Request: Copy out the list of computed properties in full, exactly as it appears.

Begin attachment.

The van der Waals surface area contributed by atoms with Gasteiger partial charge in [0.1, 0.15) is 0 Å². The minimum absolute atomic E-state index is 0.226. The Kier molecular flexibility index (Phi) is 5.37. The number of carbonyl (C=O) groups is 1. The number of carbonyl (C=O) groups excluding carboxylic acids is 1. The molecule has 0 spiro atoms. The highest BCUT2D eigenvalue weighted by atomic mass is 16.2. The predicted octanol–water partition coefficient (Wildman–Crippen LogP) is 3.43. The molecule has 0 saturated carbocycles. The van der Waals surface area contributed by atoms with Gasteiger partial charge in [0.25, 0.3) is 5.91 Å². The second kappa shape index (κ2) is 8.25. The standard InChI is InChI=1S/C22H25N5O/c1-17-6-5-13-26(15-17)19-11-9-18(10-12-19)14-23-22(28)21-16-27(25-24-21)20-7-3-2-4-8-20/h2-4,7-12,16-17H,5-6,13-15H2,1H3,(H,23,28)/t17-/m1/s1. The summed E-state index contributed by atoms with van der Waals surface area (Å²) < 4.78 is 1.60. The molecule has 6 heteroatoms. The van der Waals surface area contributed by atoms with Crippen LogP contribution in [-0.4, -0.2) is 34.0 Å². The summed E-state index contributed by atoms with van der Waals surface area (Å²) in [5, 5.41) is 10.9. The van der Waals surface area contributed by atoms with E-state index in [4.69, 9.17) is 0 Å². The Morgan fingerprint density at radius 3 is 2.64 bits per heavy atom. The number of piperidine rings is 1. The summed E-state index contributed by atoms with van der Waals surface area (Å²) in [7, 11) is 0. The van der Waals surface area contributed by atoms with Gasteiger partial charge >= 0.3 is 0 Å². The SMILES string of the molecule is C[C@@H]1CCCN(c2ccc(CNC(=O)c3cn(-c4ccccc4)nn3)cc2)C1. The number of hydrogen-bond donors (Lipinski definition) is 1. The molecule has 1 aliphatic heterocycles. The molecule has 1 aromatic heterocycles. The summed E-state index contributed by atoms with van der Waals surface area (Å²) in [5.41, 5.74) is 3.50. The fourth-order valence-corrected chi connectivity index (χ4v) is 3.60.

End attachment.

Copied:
The van der Waals surface area contributed by atoms with Gasteiger partial charge in [0.1, 0.15) is 0 Å². The minimum absolute atomic E-state index is 0.226. The Kier molecular flexibility index (Phi) is 5.37. The number of carbonyl (C=O) groups is 1. The number of carbonyl (C=O) groups excluding carboxylic acids is 1. The molecule has 0 spiro atoms. The highest BCUT2D eigenvalue weighted by atomic mass is 16.2. The predicted octanol–water partition coefficient (Wildman–Crippen LogP) is 3.43. The molecule has 0 saturated carbocycles. The van der Waals surface area contributed by atoms with Gasteiger partial charge in [0.25, 0.3) is 5.91 Å². The second kappa shape index (κ2) is 8.25. The standard InChI is InChI=1S/C22H25N5O/c1-17-6-5-13-26(15-17)19-11-9-18(10-12-19)14-23-22(28)21-16-27(25-24-21)20-7-3-2-4-8-20/h2-4,7-12,16-17H,5-6,13-15H2,1H3,(H,23,28)/t17-/m1/s1. The summed E-state index contributed by atoms with van der Waals surface area (Å²) < 4.78 is 1.60. The molecule has 6 heteroatoms. The van der Waals surface area contributed by atoms with Crippen LogP contribution in [-0.4, -0.2) is 34.0 Å². The summed E-state index contributed by atoms with van der Waals surface area (Å²) in [5, 5.41) is 10.9. The van der Waals surface area contributed by atoms with E-state index in [4.69, 9.17) is 0 Å². The Morgan fingerprint density at radius 3 is 2.64 bits per heavy atom. The number of piperidine rings is 1. The summed E-state index contributed by atoms with van der Waals surface area (Å²) in [7, 11) is 0. The van der Waals surface area contributed by atoms with Gasteiger partial charge >= 0.3 is 0 Å². The SMILES string of the molecule is C[C@@H]1CCCN(c2ccc(CNC(=O)c3cn(-c4ccccc4)nn3)cc2)C1. The number of hydrogen-bond donors (Lipinski definition) is 1. The molecule has 1 aliphatic heterocycles. The molecule has 1 aromatic heterocycles. The summed E-state index contributed by atoms with van der Waals surface area (Å²) in [5.41, 5.74) is 3.50. The fourth-order valence-corrected chi connectivity index (χ4v) is 3.60.